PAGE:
The first thing to note about COVtember 2023 which was held over the weekend (three days' worth) is that as ever, it raised money for Coventry Foodbank (I'm sure they are still accepting donations by the way). That really puts other things into context.
This inspired conception of Paul Quinn just goes from strength to strength & if we do not allow ourselves to forget its primary purpose, nevertheless it has evolved into an event of the utmost significance culturally: I had several conversations while there about how it so effectively captures the zeitgeist of local music. Now working with Joe Colombi, it seems that the best artists are falling over themselves to get involved & between them they again organised a magnificent lineup: completely without any local precedent.
I was sorry to have missed a plethora of superb acts I'd have liked to have seen: Joe's response to Duke Keats' set was to dub his band "the best local group since The Specials". Apart from Duke, in a perfect world I'd have aimed to see bands and artists like Roddy Radiation, Andy Beglin, Brass Hip Flask, The Fallows, Jack Blackman etc, but maybe that would have been too much great music to process in such a short time.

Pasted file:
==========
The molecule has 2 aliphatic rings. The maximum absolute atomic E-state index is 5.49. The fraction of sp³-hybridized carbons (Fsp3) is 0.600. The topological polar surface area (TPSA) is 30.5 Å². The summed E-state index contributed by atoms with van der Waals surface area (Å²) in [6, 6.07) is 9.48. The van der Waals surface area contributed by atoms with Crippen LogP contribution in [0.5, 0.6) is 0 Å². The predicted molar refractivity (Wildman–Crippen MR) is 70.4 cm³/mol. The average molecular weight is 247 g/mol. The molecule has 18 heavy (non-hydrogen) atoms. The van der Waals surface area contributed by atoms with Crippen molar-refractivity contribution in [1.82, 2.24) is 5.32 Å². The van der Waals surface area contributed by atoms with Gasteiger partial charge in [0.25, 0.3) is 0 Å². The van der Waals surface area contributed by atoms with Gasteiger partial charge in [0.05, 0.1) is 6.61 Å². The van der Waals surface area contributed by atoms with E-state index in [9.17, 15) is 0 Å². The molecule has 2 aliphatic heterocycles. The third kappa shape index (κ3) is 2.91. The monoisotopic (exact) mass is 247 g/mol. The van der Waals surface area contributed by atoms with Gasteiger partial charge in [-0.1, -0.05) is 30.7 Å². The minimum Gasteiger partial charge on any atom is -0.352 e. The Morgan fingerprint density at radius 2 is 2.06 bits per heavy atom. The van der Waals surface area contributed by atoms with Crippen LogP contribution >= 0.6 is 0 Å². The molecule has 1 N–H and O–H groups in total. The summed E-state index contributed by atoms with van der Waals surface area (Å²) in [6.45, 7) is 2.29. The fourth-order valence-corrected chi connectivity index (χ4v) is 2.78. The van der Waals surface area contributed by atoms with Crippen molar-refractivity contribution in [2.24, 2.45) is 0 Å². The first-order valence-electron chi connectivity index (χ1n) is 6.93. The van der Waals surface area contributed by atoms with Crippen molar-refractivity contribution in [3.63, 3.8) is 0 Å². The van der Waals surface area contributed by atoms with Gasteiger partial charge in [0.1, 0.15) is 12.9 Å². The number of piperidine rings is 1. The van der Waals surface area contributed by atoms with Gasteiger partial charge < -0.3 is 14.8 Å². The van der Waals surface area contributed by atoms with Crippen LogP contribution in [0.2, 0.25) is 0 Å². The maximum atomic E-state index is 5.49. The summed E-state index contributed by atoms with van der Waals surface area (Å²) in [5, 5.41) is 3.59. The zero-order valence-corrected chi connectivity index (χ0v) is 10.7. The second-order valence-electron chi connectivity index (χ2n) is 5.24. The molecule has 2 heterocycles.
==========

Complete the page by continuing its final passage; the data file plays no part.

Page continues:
In the event, personal circumstances at least allowed me to be there for what those who'd been present all three days, felt was an extra-special sequence: including several "Hot Music Live Presents" featured artists. I was looking forwards to seeing one of my own favourites, Bar Pandora, but very sadly personal issues at their end rather than mine prevented their playing (fortunately, despite Bar Pandora being qualitatively irreplaceable, Paul & Joe found a band called Exotic Suite to plug the gap in the schedule).
Local favourites Shanghai Hostage, as is their habit, decided to up the ante with what they advertised as their "heaviest" performance ever & the energy level just soared. Playing songs everyone there knew & loved, somehow they found yet another set of aspects of their musicianship and indeed, the sound was heavier than I'd heard before (or indeed presumably anyone else). Yet their characteristic funkiness remained intact and whatever the extra profundity of the sound might have added, it did not overwhelm the nuances of their smart songs. To be fair, Shanghai Hostage have a musical restlessness & curiosity which means that they don't deliver identical performances ever, (at one point I was admiring the sax playing until I spotted none of them was playing one: it apparently was Ian treating his guitar thusly) but this particular one was certainly most impressive & its impact on the many there, tangible. I wish I'd been able to take an even half decent photo of bassist Richard's excursion onto the dance floor, to be surrounded by a whirling circle of admirers, but you perhaps had to be there…